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By Brent Burger
A reasonably good history of the Star production was established through research by Ray Klingensmith. This research eventually took him to Elmer, NJ, where there were two glass works, known as the "Upper" and "Lower" works. Through interviews with locals, archived newspapers, and site excavation, it became clear that this is where the non-Brookfield made Stars originated. Ray allowed this info to be published in McDougald's Volume I - the one directed at company histories and patents, etc. Ray has provided further information directly. Being a collector of Star CD 102's and CD 112's as a specialty, and having, more or less, kept my eyes open for the past 35 years to all CDs of Stars, patterns become obvious as to colors and mold techniques that can tell us which operator of the "works" made which insulators, although it was something of a hand-me-down situation, with considerable overlaps of production that will forever elude definitive explanation.
This much we do know:
There were 3 operators of the 2 different Elmer works that are known to have made the Star-marked insulators for GE. These are, in chronological order: Sterling, Harloe, and Novelty. Without getting out my notes for real specific dates, they were in operation from 1900 to 1904, with Harloe taking over the Upper Works from Sterling, while Novelty ran the Lower Works during part of the time Harloe was still in town (before vacating to Hawley) but continuing on to be the last one in production there (shut down by litigation brought by Brookfield) in 1904.
Moving on to examination of specimens, and comparing marked glass of Sterling and Harloe, one can see that Sterling made almost 100% lighter blue-aqua glass with a notably high degree of clarity. That is to say, finding a Sterling with junk in it is very unusual, as is finding one with amber of in any shade of green.
This becomes important, because Harloe made similar colored glass - it does seems to lean more aqua, and less blue - but Harloe's are often snowy, milky, and generally cruddy.
Novelty was the odd man out. Their glass leaned GREEN. You know those wango-tango yahoo! greens that Stars are found in? They also operated at the Lower Works, not the Upper, and apparently sourced their raw materials from places different than Sterling and Harloe to get the different colors.
The thing I find odd about 3+ companies making Stars is that they seemed to share, or hand down equipment across the board. 102 molds made for Sterling were later embossed with Harloe, and later still, retooled with a Star. Some CDs are found in all color ranges for all three companies - the common 162 design would be the best example. Being peripherally involved with this sort of manufacturing trade, I wonder if perhaps they shared a common mold maker/machinist/shop, or jobbed to one that did work for them all? But there are certain (and very distinct) molding techniques that are very Elmer, but seen on products made by all three mfr's.!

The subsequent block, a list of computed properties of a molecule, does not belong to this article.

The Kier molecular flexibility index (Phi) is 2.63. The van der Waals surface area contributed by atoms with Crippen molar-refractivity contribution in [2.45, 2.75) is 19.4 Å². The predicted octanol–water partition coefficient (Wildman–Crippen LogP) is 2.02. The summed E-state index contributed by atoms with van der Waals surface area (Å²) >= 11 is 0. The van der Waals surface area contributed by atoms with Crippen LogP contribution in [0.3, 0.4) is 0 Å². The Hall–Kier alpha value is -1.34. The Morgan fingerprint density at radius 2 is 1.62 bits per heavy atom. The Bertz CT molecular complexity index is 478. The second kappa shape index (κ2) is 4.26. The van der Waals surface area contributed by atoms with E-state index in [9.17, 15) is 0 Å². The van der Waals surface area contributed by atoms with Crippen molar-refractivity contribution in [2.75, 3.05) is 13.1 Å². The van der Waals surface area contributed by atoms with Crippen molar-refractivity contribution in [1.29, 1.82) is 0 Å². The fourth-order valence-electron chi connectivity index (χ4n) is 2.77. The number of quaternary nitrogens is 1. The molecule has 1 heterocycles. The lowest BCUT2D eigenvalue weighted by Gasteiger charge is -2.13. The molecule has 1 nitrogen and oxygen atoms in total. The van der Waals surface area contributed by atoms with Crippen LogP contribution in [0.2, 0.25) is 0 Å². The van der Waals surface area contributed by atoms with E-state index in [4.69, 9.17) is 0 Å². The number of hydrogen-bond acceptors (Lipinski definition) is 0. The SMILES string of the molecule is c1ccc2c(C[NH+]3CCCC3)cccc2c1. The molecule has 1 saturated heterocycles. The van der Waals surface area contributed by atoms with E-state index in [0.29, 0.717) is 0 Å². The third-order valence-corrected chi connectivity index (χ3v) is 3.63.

The only Star-marked piece of the puzzle I cannot make fit nicely are the wedge-drippers. The color is goofy, the shape isn't quite right, and of course, the drips are way-out weird.
Brookfield made the Star with regular drips. They also made plenty of smooth base units, but all the regular drippers were BF. The color/s, the mold shapes, dome numbers. No question, these were BF's. In the 102 Dept., one can see the unique mold that was marked "S.F." was retooled to carry a Star, with some still carrying the last period that was not erased. These are also the only style of 102 Star to carry regular drips. Given that these are almost always made in the later production darker BF aquas, one might surmise that GE approached BF to make Stars after the Elmer Works were finally shutdown?
As for the "S.F." / S. Fobes & Co. connection, ...... with no better explanation after 40 years of people trying to explain this one away, when I came across an old catalogue that showed they were around at the same time, in the same business as GE, and these S.F. pieces were only found in Fobes general service market, .... maybe they thought that GE's idea of offering their own marked goods was a valuable idea and approached Elmer or BF about making some glass? Definitive proof may come when someone turns up a 1904 or 1910 Fobes catalogue that shows these. Or maybe not? Just a theory. One other thing of note, .... in the Fobes catalogue I have, they "proudly" proclaim that they "now service the full line of Hemingray glass insulators". Does this suggest a switch from something else prior ? Only earlier catalogues will tell for sure.
In the meantime, these CD 102's and CD 112's prove to be an enduring source of fun to collect for me. I started with them just because I kept finding variations and they are so cheap. At present, I must have over 200 different ones, collecting first in mold variant, and then colors within each group.
If anyone has any additional information or clarification above, please get in touch with me. Thanks!
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Last updated Sunday, February 15, 2003